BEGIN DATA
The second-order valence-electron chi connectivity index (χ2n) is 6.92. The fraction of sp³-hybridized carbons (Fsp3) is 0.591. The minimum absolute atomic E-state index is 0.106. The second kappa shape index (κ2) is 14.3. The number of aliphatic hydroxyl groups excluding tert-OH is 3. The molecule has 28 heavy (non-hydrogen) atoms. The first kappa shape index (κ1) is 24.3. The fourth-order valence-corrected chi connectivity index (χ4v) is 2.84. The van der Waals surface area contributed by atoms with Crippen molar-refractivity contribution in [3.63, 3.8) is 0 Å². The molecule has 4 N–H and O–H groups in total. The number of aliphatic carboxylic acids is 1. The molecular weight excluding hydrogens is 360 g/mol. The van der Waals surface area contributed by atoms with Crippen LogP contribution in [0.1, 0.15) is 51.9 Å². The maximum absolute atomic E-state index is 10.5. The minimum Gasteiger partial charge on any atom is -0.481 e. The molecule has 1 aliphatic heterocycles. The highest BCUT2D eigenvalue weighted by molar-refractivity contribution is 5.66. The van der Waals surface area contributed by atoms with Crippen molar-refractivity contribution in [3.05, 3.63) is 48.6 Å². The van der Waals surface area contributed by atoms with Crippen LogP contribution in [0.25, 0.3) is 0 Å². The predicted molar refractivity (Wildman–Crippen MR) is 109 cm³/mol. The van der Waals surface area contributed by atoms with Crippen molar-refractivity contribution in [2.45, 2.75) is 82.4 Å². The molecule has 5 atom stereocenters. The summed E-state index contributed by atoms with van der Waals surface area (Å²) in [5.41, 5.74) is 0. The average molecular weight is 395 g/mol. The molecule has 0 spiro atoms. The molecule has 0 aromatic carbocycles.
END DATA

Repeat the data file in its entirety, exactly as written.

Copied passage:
The second-order valence-electron chi connectivity index (χ2n) is 6.92. The fraction of sp³-hybridized carbons (Fsp3) is 0.591. The minimum absolute atomic E-state index is 0.106. The second kappa shape index (κ2) is 14.3. The number of aliphatic hydroxyl groups excluding tert-OH is 3. The molecule has 28 heavy (non-hydrogen) atoms. The first kappa shape index (κ1) is 24.3. The fourth-order valence-corrected chi connectivity index (χ4v) is 2.84. The van der Waals surface area contributed by atoms with Crippen molar-refractivity contribution in [3.63, 3.8) is 0 Å². The molecule has 4 N–H and O–H groups in total. The number of aliphatic carboxylic acids is 1. The molecular weight excluding hydrogens is 360 g/mol. The van der Waals surface area contributed by atoms with Crippen LogP contribution in [0.1, 0.15) is 51.9 Å². The maximum absolute atomic E-state index is 10.5. The minimum Gasteiger partial charge on any atom is -0.481 e. The molecule has 1 aliphatic heterocycles. The highest BCUT2D eigenvalue weighted by molar-refractivity contribution is 5.66. The van der Waals surface area contributed by atoms with Crippen molar-refractivity contribution in [3.05, 3.63) is 48.6 Å². The van der Waals surface area contributed by atoms with Crippen LogP contribution in [0.25, 0.3) is 0 Å². The predicted molar refractivity (Wildman–Crippen MR) is 109 cm³/mol. The van der Waals surface area contributed by atoms with Crippen molar-refractivity contribution in [2.45, 2.75) is 82.4 Å². The molecule has 5 atom stereocenters. The summed E-state index contributed by atoms with van der Waals surface area (Å²) in [5.41, 5.74) is 0. The average molecular weight is 395 g/mol. The molecule has 0 spiro atoms. The molecule has 0 aromatic carbocycles.